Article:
I consider myself to be an avid sports fan, as I can find a way to enjoy most - if not all - sporting events. What connects me to any sport is the strategy behind the pursuit of victory.
One sport I historically had a difficult time connecting with, or even sometimes classifying as a sport, is NASCAR. My mother and father-in-law are devoted NASCAR fans, but I just couldn’t understand the strategy in making left-hand turns on an oval track. One fateful day, my father-in-law secured for me what is known as a ‘pit pass’. For those of you that know where I’m going with this, the ‘pit pass’ will quickly change one’s entire perspective on stock car racing. In the pit, you experience not only the athleticism of the pit crews, but also the crew chief as he gathers and dissects all kinds of data: fuel usage, wind speed, tire wear, and even track temperature. These factors - along with a whole host of other influences - greatly impact a car’s speed and durability over the 400 mile race. It is the strategy in managing these minute factors that makes the difference between winning and losing.
This past week marked the end of another NASCAR season, and as I watched the championship race on Sunday, I found myself thinking about the importance of strategy and the need of having a well thought-out plan when looking at the upcoming benefit renewal season. With that in mind, here are five tips for developing a strategy as we approach the New Year:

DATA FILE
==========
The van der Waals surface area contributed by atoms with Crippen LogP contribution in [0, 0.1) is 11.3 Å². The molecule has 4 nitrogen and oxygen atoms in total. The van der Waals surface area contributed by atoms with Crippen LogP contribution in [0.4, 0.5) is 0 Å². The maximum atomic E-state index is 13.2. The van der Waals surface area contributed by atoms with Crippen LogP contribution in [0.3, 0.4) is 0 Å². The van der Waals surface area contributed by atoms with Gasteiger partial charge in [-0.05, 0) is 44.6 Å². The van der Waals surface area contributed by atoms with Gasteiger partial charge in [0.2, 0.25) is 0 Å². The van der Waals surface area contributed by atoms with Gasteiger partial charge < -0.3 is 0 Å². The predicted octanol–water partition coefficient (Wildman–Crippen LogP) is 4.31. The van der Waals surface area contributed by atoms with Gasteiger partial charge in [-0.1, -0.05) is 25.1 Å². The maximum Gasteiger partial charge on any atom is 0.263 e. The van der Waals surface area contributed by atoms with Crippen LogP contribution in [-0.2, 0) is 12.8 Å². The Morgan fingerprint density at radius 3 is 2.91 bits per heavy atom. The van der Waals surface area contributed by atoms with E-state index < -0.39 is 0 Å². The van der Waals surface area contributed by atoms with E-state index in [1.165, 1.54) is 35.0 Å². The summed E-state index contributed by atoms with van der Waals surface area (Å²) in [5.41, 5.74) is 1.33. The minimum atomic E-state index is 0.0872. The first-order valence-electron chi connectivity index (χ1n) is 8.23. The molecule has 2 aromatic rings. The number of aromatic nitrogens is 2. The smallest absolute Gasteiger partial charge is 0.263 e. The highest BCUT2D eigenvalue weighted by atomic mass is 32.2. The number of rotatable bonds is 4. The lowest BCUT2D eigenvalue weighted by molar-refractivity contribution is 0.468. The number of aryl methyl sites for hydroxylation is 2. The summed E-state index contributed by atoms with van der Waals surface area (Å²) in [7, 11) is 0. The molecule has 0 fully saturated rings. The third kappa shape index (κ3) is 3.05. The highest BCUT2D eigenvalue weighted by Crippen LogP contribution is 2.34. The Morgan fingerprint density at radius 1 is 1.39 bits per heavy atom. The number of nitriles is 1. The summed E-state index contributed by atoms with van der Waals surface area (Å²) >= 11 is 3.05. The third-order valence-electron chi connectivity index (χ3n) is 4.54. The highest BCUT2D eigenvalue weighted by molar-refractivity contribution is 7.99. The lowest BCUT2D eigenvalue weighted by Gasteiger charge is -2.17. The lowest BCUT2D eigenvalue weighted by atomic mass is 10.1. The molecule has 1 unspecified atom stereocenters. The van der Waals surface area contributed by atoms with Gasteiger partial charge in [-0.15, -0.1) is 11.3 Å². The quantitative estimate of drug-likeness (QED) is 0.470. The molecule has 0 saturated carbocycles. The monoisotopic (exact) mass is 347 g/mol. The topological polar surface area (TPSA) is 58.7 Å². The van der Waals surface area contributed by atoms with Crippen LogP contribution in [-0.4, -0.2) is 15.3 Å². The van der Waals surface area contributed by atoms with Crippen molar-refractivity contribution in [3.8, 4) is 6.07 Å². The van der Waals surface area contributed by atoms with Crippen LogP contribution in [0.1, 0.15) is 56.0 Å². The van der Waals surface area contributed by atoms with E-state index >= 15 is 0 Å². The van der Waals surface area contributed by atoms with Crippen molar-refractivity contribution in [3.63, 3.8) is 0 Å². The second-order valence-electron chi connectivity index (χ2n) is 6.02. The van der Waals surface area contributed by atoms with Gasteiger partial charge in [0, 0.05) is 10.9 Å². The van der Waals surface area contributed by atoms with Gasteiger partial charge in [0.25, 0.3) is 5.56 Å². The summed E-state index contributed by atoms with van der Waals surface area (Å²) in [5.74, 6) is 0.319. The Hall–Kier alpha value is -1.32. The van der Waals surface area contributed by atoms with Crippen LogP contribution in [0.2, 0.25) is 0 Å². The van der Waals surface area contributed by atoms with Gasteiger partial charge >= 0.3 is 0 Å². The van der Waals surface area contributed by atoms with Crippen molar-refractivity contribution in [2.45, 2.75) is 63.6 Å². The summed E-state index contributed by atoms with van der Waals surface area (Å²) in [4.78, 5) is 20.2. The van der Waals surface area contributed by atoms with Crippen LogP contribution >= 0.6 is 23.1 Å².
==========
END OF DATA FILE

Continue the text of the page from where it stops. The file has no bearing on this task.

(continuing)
- TAKE A NEW, FRESH LOOK AT THE DATA. When I say data, I don’t just mean the claims reports. While claims data is important, other data points can help influence the direction of your strategy . These factors include employee utilization and understanding of how to access proper care. (If your plan includes services and resources that are not being utilized, find a way to shift the expense of paying for those services to an area that may be in need of some ‘sprucing up’.)
Do the participants within your health plan know where to access proper and cost effective care? Are they utilizing the emergency room for non-emergency services? Do they understand the difference between name-brand and generic drugs? Do they have a primary care physician and how many are participating in annual preventative care?
Perception is also a key data point to review. As a company, the cost of providing benefits and health care is often found within the top five expenditures of a P&L statement. If you are not asking your employees what they think about your current benefit offering, how are you gauging the return on that investment? Can you really call your plan a benefit? More importantly, would your employees call it a benefit? Employees are the key metric in finding out if we are getting a good return on our investment. By not asking for an opinion, we may be taking for granted their perception which may leave us finding that the overall return on our dollar may be dismal at best.